KK- I recall that you have spoken about having pulled back from Islam and aren’t a devout believer in your adult life despite your upbringing. Is this rejection of Islamic practice also mean a distancing from the tenets of Sufism?
KH- here I must say that rejection is not at all against Islam as a religion, but definitely against the current mainstream Islam and the prevailing Islamic institution; the struggle between different factions and currents is reminiscent of what happened with the Nation of Islam in the sixties of the twentieth century, where everyone is apostatizing everyone else, and everyone claims to be the “official agency of God”.
The problem today that it is no more the sixties when more or less law was respected. Today there is techno-terrorism, and religion became a business, just like the pharmaceutical business and the arms business. I personally renounce all that; I saw it coming with the assassination of Sadat, I was 18 then, and I had lived a very liberal adolescence, and saw the country “closing down”. As someone who had seen the past (liberal) and the present (conservative), I renounce the present state.
As an artist I renounce the current religious intolerant ideologies.
Sufi practices, writings, music and poetry became a recognized source of inspiration to artists today; it is literally the only form of a link to any religion that is acceptable for me. It is attractive for me to use such elements in a process of cultural revisionism.
KK- One thing that recurs in my work in Dakar and also in Cairo is recycling and repetition, both literally and more conceptually; this element of Huda’s work is overt and conscious, obviously. But this comes into play in your work/aesthetic, even in your work, though i know you don’t think of it in terms of Sufism. Any thoughts?
KH- See, in ancient Egyptian art as in the few figurative Islamic illustration/painting that came to us, there is always text to illustrate the painting, or painting to illustrate the text; they do not forcibly have to relate or describe each other, but they are “visual complementary”, sometimes indispensable for the overall visual aesthetics of the work. I try to probe and experiment in the mindset of those artists, sort of contemporary interpretation of elements, themes, subjects and thoughts that have been done over and over again; it is my own personal historical recycling.
Technically, in both ancient Egyptian painting and Islamic painting, artists never used what we know in the post renaissance painting as “composition”; in both historical periods the artists used a style of “lay-outing” used today in graphic designs for the purpose of creating simple narrative; I try to apply this in my painting, also aiming to some extent to attain a visual narrative simple and attainable yet aesthetic enough to be art ?.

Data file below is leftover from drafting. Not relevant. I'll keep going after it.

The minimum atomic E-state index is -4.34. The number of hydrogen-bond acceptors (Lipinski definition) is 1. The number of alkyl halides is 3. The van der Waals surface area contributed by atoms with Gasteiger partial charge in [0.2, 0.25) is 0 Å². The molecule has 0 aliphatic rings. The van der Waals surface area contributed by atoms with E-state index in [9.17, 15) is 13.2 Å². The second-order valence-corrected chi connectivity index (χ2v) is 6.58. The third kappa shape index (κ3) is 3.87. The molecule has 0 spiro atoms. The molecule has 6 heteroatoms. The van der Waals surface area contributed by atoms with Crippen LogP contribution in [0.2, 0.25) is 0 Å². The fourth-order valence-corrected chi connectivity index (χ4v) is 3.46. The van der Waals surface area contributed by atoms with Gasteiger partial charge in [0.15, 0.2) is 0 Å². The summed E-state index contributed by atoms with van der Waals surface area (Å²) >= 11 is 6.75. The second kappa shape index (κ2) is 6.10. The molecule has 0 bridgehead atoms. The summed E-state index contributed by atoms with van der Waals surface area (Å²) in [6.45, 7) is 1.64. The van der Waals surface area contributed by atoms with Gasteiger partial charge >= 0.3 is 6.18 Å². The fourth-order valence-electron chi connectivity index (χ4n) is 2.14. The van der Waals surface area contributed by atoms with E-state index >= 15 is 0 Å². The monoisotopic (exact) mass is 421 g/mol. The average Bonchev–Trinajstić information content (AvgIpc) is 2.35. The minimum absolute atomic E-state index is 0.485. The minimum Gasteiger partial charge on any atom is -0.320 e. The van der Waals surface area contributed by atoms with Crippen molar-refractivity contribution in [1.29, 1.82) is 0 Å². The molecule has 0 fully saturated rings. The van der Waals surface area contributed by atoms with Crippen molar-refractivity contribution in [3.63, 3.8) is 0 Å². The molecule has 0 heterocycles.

KK- You say that you’ve explored your Arab-Islamic identity in your film; does this include elements of Sufism or not so much?
KH- In film I do not use written texts to express ideas; I did that in idlers’ logic (2003) and before in visions of cheeseburger memory (2001) to express certain ideas; I used slang Egyptian, arabic or English texts of words or phrases that were/are déjà vu and accessible to the layman. I even always use very scarce dialogue to accentuate the imagery; I am interested in depicting the image of Arabs/Middle Easters in action, like in idlers’ logic, revolution, idlers’ clip and obsessive compulsive neurosis.
Sufism has nothing palpable to do in my film works; it is not a concern here. As you know and as i always say, “the medium dictates the contents”…it would be too much to incorporate political and social, then add overt religious research…i cannot do it, perhaps someone else can:)
KK- I’m not necessarily trying to draw firm parallels by comparing Dakar and Cairo, but pointing out certain resonant elements that seem to operate in similar ways to affirm relevance of urban experience–this despite the fact that they are embedded in distinct, and disparate, local local/regional/national histories. What do you think?
KH- I think you may have a clear point there; don’t forget that Senegal and Mali can confidently represent the moderate African Islam, while Egypt for centuries played the same role for the Middle East.
For Egypt, Just let’s pretend to forget the rising extreme religious right in the past three decades, especially after the military (and consequently ideological) defeat of 1967, and the terrorist attacks of the nineties; Egypt still represents moderate Islam in the Middle East; Egypt played a massive inspirational role in the independence of many African countries, and memories of the good old days of the fifties and sixties are still remembered. This on the ideological and political fronts; on the urban experience front, I would say there may be some resemblance in terms of the new laws and players of globalization: richer rich, poorer poor, multinational-transcontinental corporations, too rapid social change, corruption, political abuse, etc.
Also the most important point of resemblance, both cities are major points of attraction for international art projects.